Thanksgiving is often our first chance to ski, and this year was no different. After a midday feast with extended family, we drove to the mountains. We arrived around 9pm. I was up early, and headed to the hill by myself, letting the girls sleep in.
I pulled into the upper lot right next to my friend Duck and he had the prodigal ski with him. Five days after Stella, I ripped out a binding in the Tahawas trees and my ski ran far in deep snow. After a half-hearted look, I started the long hike out. This past September, Duck hiked the mountain and brought the orphan out. I put it in my car, a good start to the day.
Conditions were decent and coverage was solid. It was warm, above freezing I think, so things were soft enough to give thanks. On my first run of the season down Showcase, I couldn’t contain myself. Crazy really, I unloaded, going top-to-bottom without a stop at a decent clip. Duck was surprised: “Harv, I don’t think I’ve seen you do that before.” I did that less than 5 times all last season.
Sometime soon I’ll tell about my experience with Whiteroom Skis. For now, I’ll say that skis that were designed primarily for new and cutup snow, are surprisingly agile on firm groomers too.
There were four trail variants down. Showcase looked to be the deepest and the best farmed. Lower Sleighride was an option with the terrain park beginning to take shape. The other route down included Foxlair or Ruby Run, part of Sunway, Wild Air and the Arena.
After three or four runs, we went into the Saddle Lodge to look at a major upgrade. They must have doubled the size of the building. There are a lot of windows. You have a nice view of Pete Gay out the back, and out the front you can see now see the top of the quad and most of the saddle.
When I go to the mountain solo, I’ll call it a day a bit early, unless there is powder. I’m usually promising to bring sandwiches from Cafe Sarah or hit the store.
I headed into town before going back up garnet hill. When I got back to HQ, Neve asked me about conditions and open terrain. After hearing my report she wanted to head back on over. It is specifically against the rules in the Ski-Dad Handbook to do anything that could be deemed stoke negative, so I powered down my sandwich and got back in the car.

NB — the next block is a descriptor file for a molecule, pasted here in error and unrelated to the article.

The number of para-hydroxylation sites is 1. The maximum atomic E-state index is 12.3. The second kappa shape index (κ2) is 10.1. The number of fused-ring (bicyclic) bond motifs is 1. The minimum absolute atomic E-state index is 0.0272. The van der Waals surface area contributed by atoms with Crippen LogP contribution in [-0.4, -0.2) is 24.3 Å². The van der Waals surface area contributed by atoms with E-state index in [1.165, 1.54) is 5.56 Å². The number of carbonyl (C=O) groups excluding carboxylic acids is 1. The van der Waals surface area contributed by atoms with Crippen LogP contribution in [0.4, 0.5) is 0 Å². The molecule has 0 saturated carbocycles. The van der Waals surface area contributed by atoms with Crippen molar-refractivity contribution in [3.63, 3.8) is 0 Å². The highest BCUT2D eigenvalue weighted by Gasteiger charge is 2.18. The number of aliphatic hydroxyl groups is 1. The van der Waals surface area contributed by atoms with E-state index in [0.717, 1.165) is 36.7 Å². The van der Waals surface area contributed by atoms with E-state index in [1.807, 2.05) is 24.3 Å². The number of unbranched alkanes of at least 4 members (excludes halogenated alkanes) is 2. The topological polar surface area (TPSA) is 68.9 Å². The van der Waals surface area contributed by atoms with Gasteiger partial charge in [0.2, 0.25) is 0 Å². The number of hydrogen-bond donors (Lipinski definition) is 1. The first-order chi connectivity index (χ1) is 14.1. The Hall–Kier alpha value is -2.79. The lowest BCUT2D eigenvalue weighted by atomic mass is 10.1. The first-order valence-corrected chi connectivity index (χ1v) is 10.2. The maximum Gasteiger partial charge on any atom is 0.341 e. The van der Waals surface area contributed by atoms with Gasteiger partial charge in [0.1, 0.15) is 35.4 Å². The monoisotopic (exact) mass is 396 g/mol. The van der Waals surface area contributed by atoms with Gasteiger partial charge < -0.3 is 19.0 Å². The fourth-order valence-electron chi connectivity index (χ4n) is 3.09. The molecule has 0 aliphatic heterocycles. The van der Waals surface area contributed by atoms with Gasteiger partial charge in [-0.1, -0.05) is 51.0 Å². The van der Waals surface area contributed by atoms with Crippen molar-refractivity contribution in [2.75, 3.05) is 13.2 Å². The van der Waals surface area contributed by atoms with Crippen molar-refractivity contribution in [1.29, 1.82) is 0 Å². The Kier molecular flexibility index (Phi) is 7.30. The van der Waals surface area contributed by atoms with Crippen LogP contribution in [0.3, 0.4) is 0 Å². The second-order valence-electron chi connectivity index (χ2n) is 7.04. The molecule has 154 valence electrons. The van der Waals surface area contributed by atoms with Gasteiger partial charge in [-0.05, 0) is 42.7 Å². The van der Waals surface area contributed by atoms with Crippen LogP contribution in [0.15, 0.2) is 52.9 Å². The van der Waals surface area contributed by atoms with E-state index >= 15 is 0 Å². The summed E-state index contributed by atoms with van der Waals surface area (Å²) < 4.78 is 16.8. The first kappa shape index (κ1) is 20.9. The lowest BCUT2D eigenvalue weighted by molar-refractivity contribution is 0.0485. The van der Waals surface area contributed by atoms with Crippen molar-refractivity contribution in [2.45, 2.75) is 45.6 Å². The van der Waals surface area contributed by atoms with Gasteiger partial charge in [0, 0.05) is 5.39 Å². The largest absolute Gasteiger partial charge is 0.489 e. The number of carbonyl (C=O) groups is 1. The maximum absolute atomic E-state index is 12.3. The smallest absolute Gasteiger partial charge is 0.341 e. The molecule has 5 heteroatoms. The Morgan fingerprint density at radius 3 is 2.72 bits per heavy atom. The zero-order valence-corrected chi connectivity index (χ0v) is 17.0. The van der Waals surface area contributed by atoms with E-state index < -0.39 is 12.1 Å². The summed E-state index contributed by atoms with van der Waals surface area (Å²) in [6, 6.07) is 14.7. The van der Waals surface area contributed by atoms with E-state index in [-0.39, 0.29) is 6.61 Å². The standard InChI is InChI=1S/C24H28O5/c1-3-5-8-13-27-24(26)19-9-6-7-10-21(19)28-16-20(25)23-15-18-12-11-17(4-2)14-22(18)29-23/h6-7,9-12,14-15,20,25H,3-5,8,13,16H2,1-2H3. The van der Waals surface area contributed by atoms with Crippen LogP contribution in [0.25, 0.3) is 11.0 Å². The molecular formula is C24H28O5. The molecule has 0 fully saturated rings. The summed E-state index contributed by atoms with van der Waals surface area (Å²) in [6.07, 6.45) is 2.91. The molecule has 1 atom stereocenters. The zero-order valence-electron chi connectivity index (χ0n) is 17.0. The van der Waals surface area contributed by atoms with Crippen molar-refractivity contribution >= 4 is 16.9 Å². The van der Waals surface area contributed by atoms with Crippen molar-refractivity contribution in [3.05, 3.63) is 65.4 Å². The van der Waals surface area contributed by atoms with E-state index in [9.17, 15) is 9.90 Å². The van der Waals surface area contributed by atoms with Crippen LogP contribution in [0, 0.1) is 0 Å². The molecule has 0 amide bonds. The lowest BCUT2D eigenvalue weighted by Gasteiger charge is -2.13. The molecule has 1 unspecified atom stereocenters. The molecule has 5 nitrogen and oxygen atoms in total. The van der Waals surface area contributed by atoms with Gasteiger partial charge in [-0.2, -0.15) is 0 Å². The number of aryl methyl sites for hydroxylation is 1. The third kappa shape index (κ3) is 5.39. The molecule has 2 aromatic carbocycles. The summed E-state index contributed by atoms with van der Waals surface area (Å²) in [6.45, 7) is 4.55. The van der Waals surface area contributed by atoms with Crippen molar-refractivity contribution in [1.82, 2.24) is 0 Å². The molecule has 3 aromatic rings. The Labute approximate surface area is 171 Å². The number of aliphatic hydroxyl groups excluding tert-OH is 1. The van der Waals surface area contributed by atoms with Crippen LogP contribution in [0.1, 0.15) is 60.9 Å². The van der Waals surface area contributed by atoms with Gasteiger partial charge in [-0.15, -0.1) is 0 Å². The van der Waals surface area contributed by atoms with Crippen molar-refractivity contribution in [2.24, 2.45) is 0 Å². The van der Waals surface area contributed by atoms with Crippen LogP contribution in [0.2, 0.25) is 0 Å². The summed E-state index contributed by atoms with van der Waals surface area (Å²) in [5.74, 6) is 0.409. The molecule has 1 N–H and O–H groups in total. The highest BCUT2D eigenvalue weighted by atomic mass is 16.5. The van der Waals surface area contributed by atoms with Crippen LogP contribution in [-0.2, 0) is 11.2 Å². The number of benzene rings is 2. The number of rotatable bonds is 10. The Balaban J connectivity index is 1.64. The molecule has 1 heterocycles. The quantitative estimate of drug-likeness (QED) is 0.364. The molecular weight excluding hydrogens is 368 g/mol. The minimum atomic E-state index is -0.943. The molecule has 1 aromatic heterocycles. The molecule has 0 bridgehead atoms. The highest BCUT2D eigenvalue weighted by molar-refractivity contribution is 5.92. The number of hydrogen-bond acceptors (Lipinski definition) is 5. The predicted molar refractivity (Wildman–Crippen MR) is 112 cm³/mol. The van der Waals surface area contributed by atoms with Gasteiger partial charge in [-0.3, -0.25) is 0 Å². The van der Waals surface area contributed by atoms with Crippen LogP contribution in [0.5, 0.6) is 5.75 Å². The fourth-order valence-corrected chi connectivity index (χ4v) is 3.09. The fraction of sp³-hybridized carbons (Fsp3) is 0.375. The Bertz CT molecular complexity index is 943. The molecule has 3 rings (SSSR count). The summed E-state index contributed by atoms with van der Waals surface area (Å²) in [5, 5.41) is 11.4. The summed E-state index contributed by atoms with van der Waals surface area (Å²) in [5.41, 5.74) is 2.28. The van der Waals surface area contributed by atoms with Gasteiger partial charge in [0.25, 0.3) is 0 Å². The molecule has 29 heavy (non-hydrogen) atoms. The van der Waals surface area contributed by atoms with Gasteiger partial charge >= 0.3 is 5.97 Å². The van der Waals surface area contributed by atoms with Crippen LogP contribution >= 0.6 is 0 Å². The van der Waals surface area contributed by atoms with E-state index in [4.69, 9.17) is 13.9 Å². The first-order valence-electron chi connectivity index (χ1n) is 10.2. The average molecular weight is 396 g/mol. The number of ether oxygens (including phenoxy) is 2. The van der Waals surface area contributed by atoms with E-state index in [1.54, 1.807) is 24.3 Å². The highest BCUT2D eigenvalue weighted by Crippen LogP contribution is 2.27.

The sun came out and surfaces softened. Nice bumps formed near the bottom of Wild Air. Neve was excited about the potential of the new lodge, but at the same time disappointed she couldn’t get cocoa. Someone told us that kitchen is supposed to open by next weekend.
We skied the afternoon away. I’d gone all out in the morning and made two round trips to the mountain, it was my first day on skis and I was fading fast. Neve didn’t seem to mind a little waiting which was very cool. We had a great time following each other. When she and I go turn-for-turn, that’s a great speed for me.
When I could turn no more, we called it day. We went down to the base and hung out on the deck, almost like it was spring, but chilly.
It was great to be back. Like many of the big guys, Gore used the cold temps when they had it to put down enough to get us through the holiday weekend with good skiing. They spun two high speed lifts to serve the open terrain, which probably wasn’t absolutely necessary, but it felt right to me.
I found some things to be thankful for in Johnsburg this holiday.
The amount of work done on the lodges is astonishing. The Northwoods Base Lodge is still being expanded. The Saddle Lodge is much bigger with dozens of tables and chairs added. Even with the photos that are out, the Straightbrook Lodge remains a mystery to me. After seeing the Saddle Lodge in person, I want to see it soon too.
I got my ski back. While it seems quite likely that my Whiteroom’s are going to be my daily driver, I didn’t like the idea that the original NYSB was lost in the woods. Those Worth Daily Breads are up at Garnet Hill Lodge Ski Center now getting new bindings and they will go back in the quiver when we return.
And, I had a chance to see friends, on the hill and around town. New York skiing is back on our homepage, and I’m back on snow.